Jeanne: All of these things engage parts, right? There's a woman named Virginia Sole-Smith, who said, if something a lot, I'm not going to quote her exactly. But she writes a wonderful book called The Eating Instinct, which basically talking about how eating it's inherent in us, right. To know what our bodies need and how that gets, for most of us, anyway, there's some, you know, babies who come into the world with that not being online. And of course, eating involves a lot of social learning, but in general, our bodies, you know, there's a wisdom, there's a core wisdom. We would call it the Self that knows what we need, but then all these different parts interfere with that. So, she was saying at the beginning of the pandemic, “If now is not a time to eat pasta, I don't know when's a good time.” You know, like of course, you know, food is used to sooth, it's used to connect, for ritual, all kinds of things. It's certainly for survival, right? First and foremost. And then there are parts of us that have taken on these beliefs, extreme beliefs, these feelings of shame often and fear, and, Aníbal, what you just mentioned in terms of, “If I eat the right food, I'm going to live forever. If I eat the right food, I won't get sick.” Right? There's a certain way to eat. If I just try this, if I eliminate that food. And so, what happens is we progressively get disconnected for what our system needs because of all these messages that we get from so many different people. And right now, in the media there's always polarized messages, and at least in Western culture, about what we should be doing, you know, messages that are about excess consumption and how that's bad. And then, you know, the next time you look at the paper, there's something about the best recipe for this or that, right? So, there's very conscious, conflicting, contradictory messages that pit us against ourselves. And certainly, that's been true in the pandemic. And so, you have, you have a baseline way that food and the relationships with food and our bodies has always been complicated by these cultural legacy burdens around what we should look like, how we should function, right? There's a hierarchy of bodies in our culture. You know, that some are more valuable than others. Some are more acceptable than others. So, we have that as a baseline, which results in so much fear and shame for so many people, right? Anybody who's certainly living in a marginalized body, anybody who's not white, not able-bodied, you know, et cetera, you know, who's in a larger body, all of that. But now add to that, this pandemic where now they're even more messages around which bodies are vulnerable, which bodies are okay. Reports about excess weight being related to poor outcomes with COVID and then a headline that says even a few extra pounds...Well, most of us or at least 42% of Americans around that number are categorized as overweight. So presumably carrying what people would call a few extra pounds. So, the message they're taking is “Oh my gosh, I'm more vulnerable to COVID, we are not doing well with COVID.” So, then what do we do when we get scared? What do we do when we feel shame? We tend look, parts of us tend to look for comfort, right? And then we look for comfort and then other parts panic, because the comfort is resulting in our bodies shifting, and we hear reports about the COVID-19 and, you know, so it snowballs, right. It becomes a big problem.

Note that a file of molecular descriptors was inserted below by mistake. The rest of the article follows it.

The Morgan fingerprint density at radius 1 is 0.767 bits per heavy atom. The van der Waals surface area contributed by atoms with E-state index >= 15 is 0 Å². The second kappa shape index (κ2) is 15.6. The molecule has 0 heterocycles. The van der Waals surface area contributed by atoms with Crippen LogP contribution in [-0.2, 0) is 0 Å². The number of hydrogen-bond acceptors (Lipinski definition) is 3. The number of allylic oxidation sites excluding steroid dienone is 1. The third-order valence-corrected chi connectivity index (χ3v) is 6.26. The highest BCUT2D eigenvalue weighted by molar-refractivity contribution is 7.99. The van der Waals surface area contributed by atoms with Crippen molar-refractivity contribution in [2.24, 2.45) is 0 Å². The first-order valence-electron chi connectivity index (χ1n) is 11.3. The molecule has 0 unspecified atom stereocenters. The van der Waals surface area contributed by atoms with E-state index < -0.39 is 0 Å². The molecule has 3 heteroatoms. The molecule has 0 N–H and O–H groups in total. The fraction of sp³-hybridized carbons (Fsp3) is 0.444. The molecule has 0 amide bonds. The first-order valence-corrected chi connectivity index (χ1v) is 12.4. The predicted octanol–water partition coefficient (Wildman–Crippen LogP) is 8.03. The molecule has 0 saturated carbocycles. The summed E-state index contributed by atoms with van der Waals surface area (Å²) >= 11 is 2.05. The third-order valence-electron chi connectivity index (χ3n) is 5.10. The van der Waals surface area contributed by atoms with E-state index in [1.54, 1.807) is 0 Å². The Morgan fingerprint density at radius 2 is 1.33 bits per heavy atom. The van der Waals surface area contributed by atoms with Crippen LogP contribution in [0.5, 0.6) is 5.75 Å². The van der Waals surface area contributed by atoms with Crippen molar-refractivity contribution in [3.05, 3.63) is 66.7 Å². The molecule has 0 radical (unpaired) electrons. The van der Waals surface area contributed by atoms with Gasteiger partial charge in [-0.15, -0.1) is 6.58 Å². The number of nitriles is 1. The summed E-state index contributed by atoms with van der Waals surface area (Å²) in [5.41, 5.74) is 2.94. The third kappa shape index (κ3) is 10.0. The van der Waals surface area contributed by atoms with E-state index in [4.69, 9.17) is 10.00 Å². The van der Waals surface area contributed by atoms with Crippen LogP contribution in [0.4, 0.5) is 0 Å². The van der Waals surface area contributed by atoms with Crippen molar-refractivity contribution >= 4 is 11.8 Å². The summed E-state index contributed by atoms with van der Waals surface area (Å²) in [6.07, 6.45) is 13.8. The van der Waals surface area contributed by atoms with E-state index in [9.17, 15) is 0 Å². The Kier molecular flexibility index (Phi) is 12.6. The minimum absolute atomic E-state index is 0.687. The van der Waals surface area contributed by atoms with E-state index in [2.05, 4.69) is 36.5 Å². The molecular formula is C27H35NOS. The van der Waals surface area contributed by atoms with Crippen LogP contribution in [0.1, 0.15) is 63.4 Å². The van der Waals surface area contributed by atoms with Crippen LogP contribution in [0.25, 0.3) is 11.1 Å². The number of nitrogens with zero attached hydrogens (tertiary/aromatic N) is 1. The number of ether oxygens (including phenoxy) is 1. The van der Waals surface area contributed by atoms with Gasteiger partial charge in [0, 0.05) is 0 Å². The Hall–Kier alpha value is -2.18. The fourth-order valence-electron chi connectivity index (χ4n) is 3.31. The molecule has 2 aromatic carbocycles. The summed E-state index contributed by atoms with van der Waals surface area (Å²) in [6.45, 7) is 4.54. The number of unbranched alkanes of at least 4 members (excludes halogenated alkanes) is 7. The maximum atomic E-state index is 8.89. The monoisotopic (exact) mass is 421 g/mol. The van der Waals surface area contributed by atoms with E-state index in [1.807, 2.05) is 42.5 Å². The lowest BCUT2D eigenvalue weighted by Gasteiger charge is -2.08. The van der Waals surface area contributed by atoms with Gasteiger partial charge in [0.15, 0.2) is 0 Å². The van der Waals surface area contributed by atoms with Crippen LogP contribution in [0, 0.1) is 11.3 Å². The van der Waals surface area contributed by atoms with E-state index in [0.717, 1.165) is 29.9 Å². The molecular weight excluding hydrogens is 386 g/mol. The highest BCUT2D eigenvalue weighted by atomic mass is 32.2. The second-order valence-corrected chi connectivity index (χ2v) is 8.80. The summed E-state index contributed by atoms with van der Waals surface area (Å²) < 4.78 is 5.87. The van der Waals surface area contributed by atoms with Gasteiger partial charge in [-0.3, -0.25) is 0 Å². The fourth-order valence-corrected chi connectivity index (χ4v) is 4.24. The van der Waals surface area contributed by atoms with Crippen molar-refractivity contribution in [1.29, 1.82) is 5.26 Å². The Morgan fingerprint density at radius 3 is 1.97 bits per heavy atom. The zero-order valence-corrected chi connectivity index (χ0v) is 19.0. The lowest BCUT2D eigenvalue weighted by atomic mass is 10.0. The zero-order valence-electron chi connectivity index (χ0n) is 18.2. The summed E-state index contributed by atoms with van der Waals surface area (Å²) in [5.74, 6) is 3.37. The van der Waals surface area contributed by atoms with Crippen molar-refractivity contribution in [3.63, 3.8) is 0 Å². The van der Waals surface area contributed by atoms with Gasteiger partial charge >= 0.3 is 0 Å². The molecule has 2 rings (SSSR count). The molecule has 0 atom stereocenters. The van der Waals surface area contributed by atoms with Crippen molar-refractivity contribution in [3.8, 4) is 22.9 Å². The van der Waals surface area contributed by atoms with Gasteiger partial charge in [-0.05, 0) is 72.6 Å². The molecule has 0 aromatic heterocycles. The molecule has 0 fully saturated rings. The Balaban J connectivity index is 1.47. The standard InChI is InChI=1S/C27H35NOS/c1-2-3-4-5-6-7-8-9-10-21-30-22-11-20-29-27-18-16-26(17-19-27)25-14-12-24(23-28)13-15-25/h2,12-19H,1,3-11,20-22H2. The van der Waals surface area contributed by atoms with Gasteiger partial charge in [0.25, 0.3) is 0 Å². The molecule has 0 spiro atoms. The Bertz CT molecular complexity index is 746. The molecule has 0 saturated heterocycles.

And so, people lose a connection. They lose the sense of...they certainly lose compassion for themselves, but they lose a connection for what does my body really want or need in this moment, in terms of our capacity for interoceptive awareness, our ability to check in and sense our bodies. How can we possibly do that if we're in our head reading about how we could die, we’re more likely to die because we're carrying a few extra pounds, right? So, it's just taken what's a baseline problem on a regular basis and made it so much more heightened for people in the backdrop of a political climate. And, you know, the pandemic climate that's stirring up so many of our vulnerable parts who have to deal with so much uncertainty about what's going to happen, when will this end, in addition to all of the ways that they're getting triggered in their smaller home environments. Right? So, it just ratchets everything up significantly.
Of the things that you mentioned, the types of things that are suggested to us in terms of what we do with our eating, mindful eating and intuitive eating indeed can be very helpful, but they’re almost impossible to attain or sustain when we’re burdened, when parts of us carry burdens about our bodies or about food. And so, what IFS does really well is to help us, and they also, intuitive eating certainly talks about rejecting the food police and kind of pushing those thoughts aside so that you can check in with what your body wants and needs. But it's really difficult to do because, of course, what we know is that when you reject a part, it's going to fight harder to be heard. And so, what IFS does is it helps us get to know the parts who feel critical or hold certain shoulds, you know, some of the things that you mentioned, like if I eat this way, then my body will look like this or it will function like this. And so, what IFS does really well helps us unblend from the part and get to know it, get to know what it's trying to do for us and helps us establish a relationship with it so that we can address the concerns it has about what if it stops trying to get us to do things a certain way. And then it becomes much easier to eat in alignment with our body’s cues and our inherent wisdom about what we need.
Tisha: Yeah. It sounds like you're really highlighting eating from activation and how prevalent that is. And that term being pitted against ourselves around food it just emphasizes how challenging of an issue this is for people who are, a lot of people who are isolated right now. So, I'm curious what you advise or what we can do individually to kind of work to unburden some of that strong activation and then develop more Self when it comes to eating.